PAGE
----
Kids in Kailahun – since 2006
KIK is a UK registered charity working in the Kailahun district of Sierra Leone, West Africa. The main focus of the charity is an educational sponsorship programme for children who have been orphaned through war or disease.
KIK’s vision is ‘A self-sufficient Kailahun community’. Early engagement with that community indicated that this requires not only education, but also healthcare and community development. This is therefore KIK’s mission.
A major step to delivering on this mission was the 2017 opening of the KIK Academy for children between 3-16 years of age.
Looking ahead, the expected outcomes of our 2018 five year plan are:
- The Academy will still be supported by UK sponsorship.
- KIK financed micro-business ventures will be operating successfully within the Kailahun community.
- KIK will be largely run from Kailahun, with minimal input from the UK.
- KIK beneficiaries will hold many of the teaching and managerial posts within the charity. (Beneficiaries are individuals who have previously benefitted from the KIK programme.)
Sierra Leone - Geography
Situated on the west coast of Africa, with a 2018 population approaching 8 miilion, Sierra Leone is a country with a very varied mix of mangrove swamps, beaches, shallow bays, wooded hills, and a mountainous plateau. Natural resources include diamonds, bauxite, gold, iron ore, and one of the world's largest deposits of rutile (titanium ore), plus sizeable marine and timber resources.
History (mostly from VSL Travel)
In 1462, Portuguese explorer Pedro da Cintra gave the country the name 'Serra Leoa' (Lion Mountains), later corrupted to Sierra Leone, and built a fort on the site of Freetown. Then in 1787, British philanthropists founded the “Province of Freedom” which later became Freetown, a British crown colony and the principal base for the suppression of the slave trade. By 1792, 1200 freed slaves from Nova Scotia joined the original settlers, the Maroons. Another group of slaves rebelled in Jamaica and travelled to Freetown in 1800.
Sierra Leone achieved independence in 1961, and attained republican status in 1971.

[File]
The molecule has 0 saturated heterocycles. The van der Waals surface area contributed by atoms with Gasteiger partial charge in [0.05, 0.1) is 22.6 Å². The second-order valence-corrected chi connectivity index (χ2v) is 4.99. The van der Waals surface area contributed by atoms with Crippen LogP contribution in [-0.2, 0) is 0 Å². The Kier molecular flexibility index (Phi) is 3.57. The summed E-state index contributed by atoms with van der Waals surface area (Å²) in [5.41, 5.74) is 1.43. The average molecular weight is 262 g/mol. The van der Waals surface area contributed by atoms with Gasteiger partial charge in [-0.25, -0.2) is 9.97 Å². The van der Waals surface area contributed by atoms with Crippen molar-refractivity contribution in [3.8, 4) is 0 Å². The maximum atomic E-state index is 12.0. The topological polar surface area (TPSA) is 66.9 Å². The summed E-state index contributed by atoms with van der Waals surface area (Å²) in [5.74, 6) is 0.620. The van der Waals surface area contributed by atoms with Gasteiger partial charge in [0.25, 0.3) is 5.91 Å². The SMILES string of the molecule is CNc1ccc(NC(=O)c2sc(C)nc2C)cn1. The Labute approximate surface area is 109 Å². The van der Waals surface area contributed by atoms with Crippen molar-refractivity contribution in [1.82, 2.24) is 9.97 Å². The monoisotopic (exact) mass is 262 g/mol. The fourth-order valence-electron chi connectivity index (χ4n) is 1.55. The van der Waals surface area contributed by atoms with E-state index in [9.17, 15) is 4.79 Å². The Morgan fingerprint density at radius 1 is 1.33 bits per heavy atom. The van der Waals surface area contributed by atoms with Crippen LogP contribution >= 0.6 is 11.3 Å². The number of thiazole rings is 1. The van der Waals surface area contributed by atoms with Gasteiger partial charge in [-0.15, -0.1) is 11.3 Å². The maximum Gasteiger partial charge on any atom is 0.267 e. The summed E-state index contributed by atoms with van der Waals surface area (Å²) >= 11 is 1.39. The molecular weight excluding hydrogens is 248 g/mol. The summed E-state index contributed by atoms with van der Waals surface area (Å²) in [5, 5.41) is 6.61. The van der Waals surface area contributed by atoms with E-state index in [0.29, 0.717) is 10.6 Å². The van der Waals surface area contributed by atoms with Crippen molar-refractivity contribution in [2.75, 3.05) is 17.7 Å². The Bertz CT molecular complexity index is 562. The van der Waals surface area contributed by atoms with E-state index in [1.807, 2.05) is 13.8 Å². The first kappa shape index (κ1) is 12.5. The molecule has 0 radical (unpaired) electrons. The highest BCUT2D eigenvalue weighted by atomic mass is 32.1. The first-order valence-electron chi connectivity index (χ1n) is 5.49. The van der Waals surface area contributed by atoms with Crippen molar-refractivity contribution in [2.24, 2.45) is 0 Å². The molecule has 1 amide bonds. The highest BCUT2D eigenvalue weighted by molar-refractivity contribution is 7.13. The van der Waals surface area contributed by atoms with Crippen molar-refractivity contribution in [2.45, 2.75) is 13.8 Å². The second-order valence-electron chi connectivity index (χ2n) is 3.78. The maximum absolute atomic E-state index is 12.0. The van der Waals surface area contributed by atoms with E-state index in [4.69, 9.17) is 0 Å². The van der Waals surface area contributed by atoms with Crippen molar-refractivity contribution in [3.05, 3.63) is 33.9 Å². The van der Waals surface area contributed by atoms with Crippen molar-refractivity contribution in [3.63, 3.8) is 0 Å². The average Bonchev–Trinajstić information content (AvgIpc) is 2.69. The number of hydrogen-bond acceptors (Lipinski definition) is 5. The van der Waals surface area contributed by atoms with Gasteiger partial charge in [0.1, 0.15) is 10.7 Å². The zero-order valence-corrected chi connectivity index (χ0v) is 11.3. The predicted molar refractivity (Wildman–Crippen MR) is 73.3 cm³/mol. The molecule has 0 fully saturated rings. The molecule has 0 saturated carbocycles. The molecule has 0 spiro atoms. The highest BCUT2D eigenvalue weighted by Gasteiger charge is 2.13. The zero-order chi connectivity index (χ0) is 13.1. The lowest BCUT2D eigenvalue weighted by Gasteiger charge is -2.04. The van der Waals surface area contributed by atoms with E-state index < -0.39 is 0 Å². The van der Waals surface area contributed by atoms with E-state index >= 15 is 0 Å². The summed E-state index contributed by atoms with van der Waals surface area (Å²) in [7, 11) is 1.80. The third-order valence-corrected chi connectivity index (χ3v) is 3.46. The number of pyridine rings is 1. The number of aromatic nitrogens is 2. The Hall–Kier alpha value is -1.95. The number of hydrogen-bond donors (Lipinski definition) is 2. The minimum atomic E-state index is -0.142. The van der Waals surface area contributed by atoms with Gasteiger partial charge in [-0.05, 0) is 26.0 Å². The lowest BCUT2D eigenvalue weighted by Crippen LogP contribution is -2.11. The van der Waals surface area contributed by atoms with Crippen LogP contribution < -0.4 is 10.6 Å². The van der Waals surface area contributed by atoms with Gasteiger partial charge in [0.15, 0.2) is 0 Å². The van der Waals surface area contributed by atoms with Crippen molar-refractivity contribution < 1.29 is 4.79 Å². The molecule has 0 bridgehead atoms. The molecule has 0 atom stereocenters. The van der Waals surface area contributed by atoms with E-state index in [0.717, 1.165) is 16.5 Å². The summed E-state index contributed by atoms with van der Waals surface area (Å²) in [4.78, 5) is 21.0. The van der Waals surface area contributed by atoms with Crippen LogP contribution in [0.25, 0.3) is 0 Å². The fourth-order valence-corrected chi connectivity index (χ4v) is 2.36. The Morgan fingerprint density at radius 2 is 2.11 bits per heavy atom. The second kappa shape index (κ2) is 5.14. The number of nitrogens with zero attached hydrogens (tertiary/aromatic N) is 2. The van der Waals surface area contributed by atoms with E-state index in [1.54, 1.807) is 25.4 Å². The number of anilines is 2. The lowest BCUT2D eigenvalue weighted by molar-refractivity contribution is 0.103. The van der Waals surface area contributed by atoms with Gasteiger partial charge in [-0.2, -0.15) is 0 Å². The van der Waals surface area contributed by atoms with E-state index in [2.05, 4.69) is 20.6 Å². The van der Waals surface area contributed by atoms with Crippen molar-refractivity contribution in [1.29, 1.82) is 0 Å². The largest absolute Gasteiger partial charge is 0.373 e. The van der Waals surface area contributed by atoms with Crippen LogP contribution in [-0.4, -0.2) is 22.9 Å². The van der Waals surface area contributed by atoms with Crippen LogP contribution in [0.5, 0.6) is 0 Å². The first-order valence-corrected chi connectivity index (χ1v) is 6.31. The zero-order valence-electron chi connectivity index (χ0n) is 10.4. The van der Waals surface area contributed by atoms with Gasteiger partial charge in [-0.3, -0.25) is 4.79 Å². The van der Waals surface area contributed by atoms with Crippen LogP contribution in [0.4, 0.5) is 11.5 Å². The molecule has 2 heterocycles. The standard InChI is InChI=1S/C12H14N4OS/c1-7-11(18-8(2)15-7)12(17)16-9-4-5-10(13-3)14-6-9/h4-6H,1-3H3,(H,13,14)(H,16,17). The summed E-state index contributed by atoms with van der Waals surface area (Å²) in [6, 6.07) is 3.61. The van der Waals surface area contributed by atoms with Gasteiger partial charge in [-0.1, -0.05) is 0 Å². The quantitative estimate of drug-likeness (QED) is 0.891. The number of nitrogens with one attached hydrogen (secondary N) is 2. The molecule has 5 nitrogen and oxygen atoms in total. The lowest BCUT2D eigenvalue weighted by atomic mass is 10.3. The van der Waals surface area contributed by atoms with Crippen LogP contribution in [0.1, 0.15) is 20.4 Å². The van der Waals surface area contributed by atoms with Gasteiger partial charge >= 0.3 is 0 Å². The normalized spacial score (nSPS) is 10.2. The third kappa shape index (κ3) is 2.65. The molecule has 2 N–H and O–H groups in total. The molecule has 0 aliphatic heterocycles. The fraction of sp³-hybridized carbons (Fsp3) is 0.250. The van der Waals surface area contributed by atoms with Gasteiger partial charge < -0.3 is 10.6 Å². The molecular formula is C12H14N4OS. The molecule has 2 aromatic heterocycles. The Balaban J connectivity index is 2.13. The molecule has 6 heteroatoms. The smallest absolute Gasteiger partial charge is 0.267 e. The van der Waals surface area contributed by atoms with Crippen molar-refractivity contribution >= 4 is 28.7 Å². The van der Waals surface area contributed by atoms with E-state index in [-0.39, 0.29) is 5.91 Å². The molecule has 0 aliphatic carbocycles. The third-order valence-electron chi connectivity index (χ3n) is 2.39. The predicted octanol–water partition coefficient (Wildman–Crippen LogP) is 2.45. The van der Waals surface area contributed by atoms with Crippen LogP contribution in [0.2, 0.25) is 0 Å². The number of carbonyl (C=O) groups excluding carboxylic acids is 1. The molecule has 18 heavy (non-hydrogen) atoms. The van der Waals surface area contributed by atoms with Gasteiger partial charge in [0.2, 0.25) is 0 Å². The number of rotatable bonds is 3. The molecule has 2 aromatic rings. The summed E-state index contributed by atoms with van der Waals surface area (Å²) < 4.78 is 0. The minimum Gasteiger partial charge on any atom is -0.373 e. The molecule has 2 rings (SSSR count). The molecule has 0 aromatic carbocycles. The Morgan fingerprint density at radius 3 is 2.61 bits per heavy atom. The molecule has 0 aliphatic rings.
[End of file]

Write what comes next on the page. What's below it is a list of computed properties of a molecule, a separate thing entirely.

The 90’s brought successive civil disturbances, culminating in a ghastly RUF rebel war that lasted from 1991 to 2002. The death toll is estimated at 50,000, with 2,000,000 being displaced (britannica.com). A Truth and Reconciliation Committee was set up to help heal the country.
A further hammer blow was the Ebola epidemic of 2014-2016, which killed almost 4,000 people and devastated the economy (britannica.com).
Since 2016, Sierra Leone has received substantial international support, bolstering a post-Ebola recovery plan, which has revived the economy to a certain extent. To secure its creditworthiness, the Koroma government of the time reasserted its good working relationship with the IMF (bti-project.org).
Clearly there are no quick fixes for the economy, but an improved road network is helping - tarmac has now reached Kailahun and beyond! Equally, Sierra Leone is becoming recognised as an alternative historical and eco-tourism destination (sierraexpressmedia.com).
What can £7 do?
£7 could pay for a banana or orange tree, and plant the seeds for many more. £15 could buy a pair of chickens, providing food and an income for a vulnerable family. £100 could buy enough seed to plant six acres of rice.
Sponsor a Child
Child sponsorship is at the very heart of KIK. By sponsoring a child, you are giving them every chance to achieve a full education, as well as ensuring that they are well fed and given access to medical treatment.